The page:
I know the law is the law and we all have a duty to find out for ourselves what the laws are regarding the NHI, but I just assumed that foreigners without an employer could just “pay as they played” (at a much higher rate, btw). Boy, was that a bad assumption!

Last question- has anyone (foreign) ever been pursued for missed NHI payments? (hope not!)

Thanks in advance.


#8

If you get the open work permit based on being married to an ROC national or having permanent residency, you (by definition) already have RESIDENCY, hence you are already eligible for NHI coverage.

In the past however I have heard that perhaps there is a six month “ineligibility period” initially if you can absolutely prove that you have no employment.

In regard to the mandatory nature of NHI, it was always that way from the beginning. I seem to recall that NHI started in March 1995.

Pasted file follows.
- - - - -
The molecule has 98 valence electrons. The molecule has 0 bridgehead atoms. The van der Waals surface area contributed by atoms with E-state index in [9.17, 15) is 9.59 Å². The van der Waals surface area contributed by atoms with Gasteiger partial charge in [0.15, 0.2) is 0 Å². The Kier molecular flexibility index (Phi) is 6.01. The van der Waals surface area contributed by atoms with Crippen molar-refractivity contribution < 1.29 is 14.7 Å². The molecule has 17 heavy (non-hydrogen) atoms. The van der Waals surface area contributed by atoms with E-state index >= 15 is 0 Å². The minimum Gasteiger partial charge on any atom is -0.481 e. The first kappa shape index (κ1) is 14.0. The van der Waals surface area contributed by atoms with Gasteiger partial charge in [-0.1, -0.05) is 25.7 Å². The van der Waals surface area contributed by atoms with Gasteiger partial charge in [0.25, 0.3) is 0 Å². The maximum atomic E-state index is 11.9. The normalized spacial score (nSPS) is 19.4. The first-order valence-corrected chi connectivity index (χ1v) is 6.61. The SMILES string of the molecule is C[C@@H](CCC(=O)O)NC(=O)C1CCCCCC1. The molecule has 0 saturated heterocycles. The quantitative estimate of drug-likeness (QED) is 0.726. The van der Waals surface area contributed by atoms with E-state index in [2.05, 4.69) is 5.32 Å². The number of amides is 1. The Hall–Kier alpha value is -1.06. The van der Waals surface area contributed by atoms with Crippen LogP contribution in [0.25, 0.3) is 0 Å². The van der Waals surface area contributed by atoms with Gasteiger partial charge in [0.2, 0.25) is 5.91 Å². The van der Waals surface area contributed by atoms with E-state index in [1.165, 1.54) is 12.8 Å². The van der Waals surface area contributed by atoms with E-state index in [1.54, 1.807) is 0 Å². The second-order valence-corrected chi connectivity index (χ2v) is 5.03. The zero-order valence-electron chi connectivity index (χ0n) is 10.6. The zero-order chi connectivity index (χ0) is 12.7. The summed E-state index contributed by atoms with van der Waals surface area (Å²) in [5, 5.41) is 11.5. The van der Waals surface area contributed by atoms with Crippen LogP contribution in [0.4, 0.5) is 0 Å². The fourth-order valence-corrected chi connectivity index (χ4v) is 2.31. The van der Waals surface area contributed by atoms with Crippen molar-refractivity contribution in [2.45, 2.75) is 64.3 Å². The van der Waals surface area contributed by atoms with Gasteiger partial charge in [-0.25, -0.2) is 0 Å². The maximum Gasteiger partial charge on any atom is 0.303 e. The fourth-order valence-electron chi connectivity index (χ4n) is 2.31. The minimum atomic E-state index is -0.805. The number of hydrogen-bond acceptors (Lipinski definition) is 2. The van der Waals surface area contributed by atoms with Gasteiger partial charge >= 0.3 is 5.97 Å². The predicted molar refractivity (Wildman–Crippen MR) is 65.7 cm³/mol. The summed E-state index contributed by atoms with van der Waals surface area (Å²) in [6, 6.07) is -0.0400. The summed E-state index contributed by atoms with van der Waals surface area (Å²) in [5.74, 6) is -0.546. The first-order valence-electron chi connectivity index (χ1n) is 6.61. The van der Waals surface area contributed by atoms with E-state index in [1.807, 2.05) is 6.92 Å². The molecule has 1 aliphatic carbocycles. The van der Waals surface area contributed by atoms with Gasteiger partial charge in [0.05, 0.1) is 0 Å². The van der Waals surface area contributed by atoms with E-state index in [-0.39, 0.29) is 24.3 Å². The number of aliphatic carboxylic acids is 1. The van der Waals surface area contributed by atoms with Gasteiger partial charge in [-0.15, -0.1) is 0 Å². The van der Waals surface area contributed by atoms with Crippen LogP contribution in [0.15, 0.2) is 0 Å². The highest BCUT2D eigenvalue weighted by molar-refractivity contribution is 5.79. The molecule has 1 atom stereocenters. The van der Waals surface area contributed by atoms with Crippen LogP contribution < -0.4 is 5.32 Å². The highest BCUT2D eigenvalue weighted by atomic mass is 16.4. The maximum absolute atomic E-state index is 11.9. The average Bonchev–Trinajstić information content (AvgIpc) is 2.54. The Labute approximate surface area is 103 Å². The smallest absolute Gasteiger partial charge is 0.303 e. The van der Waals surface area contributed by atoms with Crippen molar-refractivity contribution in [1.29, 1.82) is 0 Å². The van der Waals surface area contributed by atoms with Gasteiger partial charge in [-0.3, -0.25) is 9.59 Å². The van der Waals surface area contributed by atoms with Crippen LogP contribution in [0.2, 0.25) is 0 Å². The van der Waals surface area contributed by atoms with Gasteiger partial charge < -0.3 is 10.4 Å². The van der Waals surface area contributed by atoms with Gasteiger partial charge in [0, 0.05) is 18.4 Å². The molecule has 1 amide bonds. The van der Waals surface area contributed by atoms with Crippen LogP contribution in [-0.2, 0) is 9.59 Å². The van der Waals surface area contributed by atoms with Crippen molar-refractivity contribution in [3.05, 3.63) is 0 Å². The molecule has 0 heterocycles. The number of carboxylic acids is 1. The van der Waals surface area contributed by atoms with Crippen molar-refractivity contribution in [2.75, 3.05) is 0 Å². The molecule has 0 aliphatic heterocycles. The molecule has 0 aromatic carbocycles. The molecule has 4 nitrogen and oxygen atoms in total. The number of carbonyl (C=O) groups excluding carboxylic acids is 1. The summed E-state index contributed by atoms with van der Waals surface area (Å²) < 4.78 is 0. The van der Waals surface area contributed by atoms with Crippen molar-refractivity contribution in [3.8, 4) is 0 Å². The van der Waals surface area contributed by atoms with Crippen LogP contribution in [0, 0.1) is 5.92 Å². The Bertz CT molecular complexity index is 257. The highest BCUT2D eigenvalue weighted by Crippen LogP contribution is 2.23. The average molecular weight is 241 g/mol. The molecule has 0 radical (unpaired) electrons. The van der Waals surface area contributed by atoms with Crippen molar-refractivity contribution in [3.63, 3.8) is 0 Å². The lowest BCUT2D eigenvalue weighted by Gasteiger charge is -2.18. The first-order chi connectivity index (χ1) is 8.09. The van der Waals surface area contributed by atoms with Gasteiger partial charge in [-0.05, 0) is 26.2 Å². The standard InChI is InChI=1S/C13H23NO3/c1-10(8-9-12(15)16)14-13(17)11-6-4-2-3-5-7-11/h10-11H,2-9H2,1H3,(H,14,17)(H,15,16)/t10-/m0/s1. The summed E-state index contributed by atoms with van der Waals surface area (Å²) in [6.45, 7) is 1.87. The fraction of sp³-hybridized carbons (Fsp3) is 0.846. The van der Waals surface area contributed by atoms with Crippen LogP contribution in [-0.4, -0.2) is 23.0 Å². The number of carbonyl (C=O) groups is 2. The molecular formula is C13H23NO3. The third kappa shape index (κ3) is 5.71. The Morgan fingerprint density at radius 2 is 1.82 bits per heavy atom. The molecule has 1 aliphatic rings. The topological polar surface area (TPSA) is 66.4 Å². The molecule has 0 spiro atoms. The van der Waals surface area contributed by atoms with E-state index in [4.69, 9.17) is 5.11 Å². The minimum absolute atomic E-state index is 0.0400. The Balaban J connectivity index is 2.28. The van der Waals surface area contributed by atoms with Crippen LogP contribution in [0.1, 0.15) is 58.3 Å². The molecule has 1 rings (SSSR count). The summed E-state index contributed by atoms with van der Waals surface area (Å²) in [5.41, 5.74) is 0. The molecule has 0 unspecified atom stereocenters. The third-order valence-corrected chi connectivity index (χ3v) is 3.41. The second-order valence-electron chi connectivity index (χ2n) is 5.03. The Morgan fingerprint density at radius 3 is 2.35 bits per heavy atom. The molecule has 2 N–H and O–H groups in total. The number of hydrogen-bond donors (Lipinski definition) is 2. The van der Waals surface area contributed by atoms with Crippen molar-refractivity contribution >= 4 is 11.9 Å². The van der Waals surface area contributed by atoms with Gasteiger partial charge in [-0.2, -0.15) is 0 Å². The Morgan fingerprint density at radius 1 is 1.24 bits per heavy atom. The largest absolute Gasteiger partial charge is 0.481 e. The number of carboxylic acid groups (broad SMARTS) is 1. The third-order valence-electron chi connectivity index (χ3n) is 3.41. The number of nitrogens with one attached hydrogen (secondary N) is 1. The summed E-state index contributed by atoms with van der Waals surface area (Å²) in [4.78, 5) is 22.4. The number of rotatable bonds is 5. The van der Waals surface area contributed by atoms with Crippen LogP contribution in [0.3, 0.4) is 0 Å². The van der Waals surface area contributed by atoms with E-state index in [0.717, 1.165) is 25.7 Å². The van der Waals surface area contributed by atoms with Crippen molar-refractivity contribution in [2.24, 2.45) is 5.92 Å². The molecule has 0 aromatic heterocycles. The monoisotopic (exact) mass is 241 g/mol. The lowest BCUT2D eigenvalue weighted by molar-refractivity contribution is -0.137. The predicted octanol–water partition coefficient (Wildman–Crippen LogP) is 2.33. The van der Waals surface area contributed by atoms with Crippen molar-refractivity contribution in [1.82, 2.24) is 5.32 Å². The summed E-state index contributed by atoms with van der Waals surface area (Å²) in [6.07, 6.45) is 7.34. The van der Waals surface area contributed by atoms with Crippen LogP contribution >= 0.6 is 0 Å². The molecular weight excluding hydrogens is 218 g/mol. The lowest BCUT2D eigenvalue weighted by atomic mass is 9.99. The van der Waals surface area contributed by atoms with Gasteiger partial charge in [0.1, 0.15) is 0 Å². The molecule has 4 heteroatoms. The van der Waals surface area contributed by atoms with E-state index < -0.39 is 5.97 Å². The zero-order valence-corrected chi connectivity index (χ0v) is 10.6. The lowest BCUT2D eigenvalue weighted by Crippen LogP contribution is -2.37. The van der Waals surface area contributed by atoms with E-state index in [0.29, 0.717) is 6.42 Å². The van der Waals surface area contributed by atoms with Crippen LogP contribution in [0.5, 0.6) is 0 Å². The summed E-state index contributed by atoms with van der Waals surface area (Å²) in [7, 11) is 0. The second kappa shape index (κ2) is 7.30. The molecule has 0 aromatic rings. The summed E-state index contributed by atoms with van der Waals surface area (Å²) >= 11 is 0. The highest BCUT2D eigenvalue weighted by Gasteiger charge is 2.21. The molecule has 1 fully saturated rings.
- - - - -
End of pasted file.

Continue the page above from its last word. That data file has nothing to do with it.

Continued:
#9

VI. Labor and Health Insurance

  1. All ROC citizens and foreign laborers holding an ARC must be enrolled in the National Health Insurance Program.
  2. Those foreign laborers employed in an establishment with more than five laborers must enroll in the Labor Insurance Program through the employing organization.
  3. Health insurance premium shall be 4.25% that of the insured amount; Labor Insurance premium shall be 6.5%. Premiums for occupational accident insurance varies by profession and can range between 0.09-3%. Payment of occupational accident insurance premiums is the sole responsibility of the employer.
  4. Payment of health insurance premiums for foreign laborers shall be as follows: employer pays 60%, government pays 10%, employee pays 30%.
  5. Foreign laborers hired as household help shall have the option of joining the Labor Insurance Program.
  6. All rights and responsibilities concerning insurance for foreign laborers shall be governed by the Labor Standards Law as well as Labor Insurance regulations.

Source: ROC Labor Standards Law concerning wages, hours, leave and holidays

Note: The term “foreign laborers” in this law does include white-collar employees.